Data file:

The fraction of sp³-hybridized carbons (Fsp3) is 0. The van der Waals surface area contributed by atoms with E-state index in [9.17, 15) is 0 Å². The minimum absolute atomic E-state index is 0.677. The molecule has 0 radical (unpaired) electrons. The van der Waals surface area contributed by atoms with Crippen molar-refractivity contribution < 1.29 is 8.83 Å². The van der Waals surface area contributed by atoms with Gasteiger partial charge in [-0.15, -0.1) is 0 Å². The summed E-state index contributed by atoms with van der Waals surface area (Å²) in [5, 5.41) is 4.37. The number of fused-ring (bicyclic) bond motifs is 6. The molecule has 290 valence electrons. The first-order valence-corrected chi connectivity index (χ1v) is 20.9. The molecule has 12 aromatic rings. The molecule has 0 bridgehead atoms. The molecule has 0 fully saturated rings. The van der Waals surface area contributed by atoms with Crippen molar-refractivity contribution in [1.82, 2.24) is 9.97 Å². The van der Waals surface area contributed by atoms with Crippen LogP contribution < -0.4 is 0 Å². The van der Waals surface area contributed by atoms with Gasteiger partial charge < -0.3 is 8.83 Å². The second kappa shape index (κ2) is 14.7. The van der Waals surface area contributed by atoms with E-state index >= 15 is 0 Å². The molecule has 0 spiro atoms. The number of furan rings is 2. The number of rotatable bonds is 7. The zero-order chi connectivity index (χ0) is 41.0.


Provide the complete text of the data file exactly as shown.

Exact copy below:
The fraction of sp³-hybridized carbons (Fsp3) is 0. The van der Waals surface area contributed by atoms with E-state index in [9.17, 15) is 0 Å². The minimum absolute atomic E-state index is 0.677. The molecule has 0 radical (unpaired) electrons. The van der Waals surface area contributed by atoms with Crippen molar-refractivity contribution < 1.29 is 8.83 Å². The van der Waals surface area contributed by atoms with Gasteiger partial charge in [-0.15, -0.1) is 0 Å². The summed E-state index contributed by atoms with van der Waals surface area (Å²) in [5, 5.41) is 4.37. The number of fused-ring (bicyclic) bond motifs is 6. The molecule has 290 valence electrons. The first-order valence-corrected chi connectivity index (χ1v) is 20.9. The molecule has 12 aromatic rings. The molecule has 0 bridgehead atoms. The molecule has 0 fully saturated rings. The van der Waals surface area contributed by atoms with Crippen molar-refractivity contribution in [1.82, 2.24) is 9.97 Å². The van der Waals surface area contributed by atoms with Crippen LogP contribution < -0.4 is 0 Å². The van der Waals surface area contributed by atoms with Gasteiger partial charge < -0.3 is 8.83 Å². The second kappa shape index (κ2) is 14.7. The van der Waals surface area contributed by atoms with E-state index >= 15 is 0 Å². The molecule has 0 spiro atoms. The number of furan rings is 2. The number of rotatable bonds is 7. The zero-order chi connectivity index (χ0) is 41.0.